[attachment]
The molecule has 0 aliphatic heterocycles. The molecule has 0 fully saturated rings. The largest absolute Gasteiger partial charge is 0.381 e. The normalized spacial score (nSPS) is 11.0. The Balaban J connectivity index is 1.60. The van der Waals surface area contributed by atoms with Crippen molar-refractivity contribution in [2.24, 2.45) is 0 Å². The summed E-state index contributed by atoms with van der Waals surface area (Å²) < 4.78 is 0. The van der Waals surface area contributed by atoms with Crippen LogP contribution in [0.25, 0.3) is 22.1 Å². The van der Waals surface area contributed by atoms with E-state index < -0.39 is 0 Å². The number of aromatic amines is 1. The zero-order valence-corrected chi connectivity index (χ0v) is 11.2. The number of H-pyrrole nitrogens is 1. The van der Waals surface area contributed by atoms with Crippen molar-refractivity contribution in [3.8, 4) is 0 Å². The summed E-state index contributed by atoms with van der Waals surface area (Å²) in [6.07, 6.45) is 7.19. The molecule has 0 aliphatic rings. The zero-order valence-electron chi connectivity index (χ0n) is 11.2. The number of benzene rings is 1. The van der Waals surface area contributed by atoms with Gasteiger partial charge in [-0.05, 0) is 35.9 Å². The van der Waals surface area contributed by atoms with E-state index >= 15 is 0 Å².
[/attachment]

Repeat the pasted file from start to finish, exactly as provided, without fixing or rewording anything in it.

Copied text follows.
The molecule has 0 aliphatic heterocycles. The molecule has 0 fully saturated rings. The largest absolute Gasteiger partial charge is 0.381 e. The normalized spacial score (nSPS) is 11.0. The Balaban J connectivity index is 1.60. The van der Waals surface area contributed by atoms with Crippen molar-refractivity contribution in [2.24, 2.45) is 0 Å². The summed E-state index contributed by atoms with van der Waals surface area (Å²) < 4.78 is 0. The van der Waals surface area contributed by atoms with Crippen LogP contribution in [0.25, 0.3) is 22.1 Å². The van der Waals surface area contributed by atoms with E-state index < -0.39 is 0 Å². The number of aromatic amines is 1. The zero-order valence-corrected chi connectivity index (χ0v) is 11.2. The number of H-pyrrole nitrogens is 1. The van der Waals surface area contributed by atoms with Crippen molar-refractivity contribution in [3.8, 4) is 0 Å². The summed E-state index contributed by atoms with van der Waals surface area (Å²) in [6.07, 6.45) is 7.19. The molecule has 0 aliphatic rings. The zero-order valence-electron chi connectivity index (χ0n) is 11.2. The number of benzene rings is 1. The van der Waals surface area contributed by atoms with Gasteiger partial charge in [-0.05, 0) is 35.9 Å². The van der Waals surface area contributed by atoms with E-state index >= 15 is 0 Å².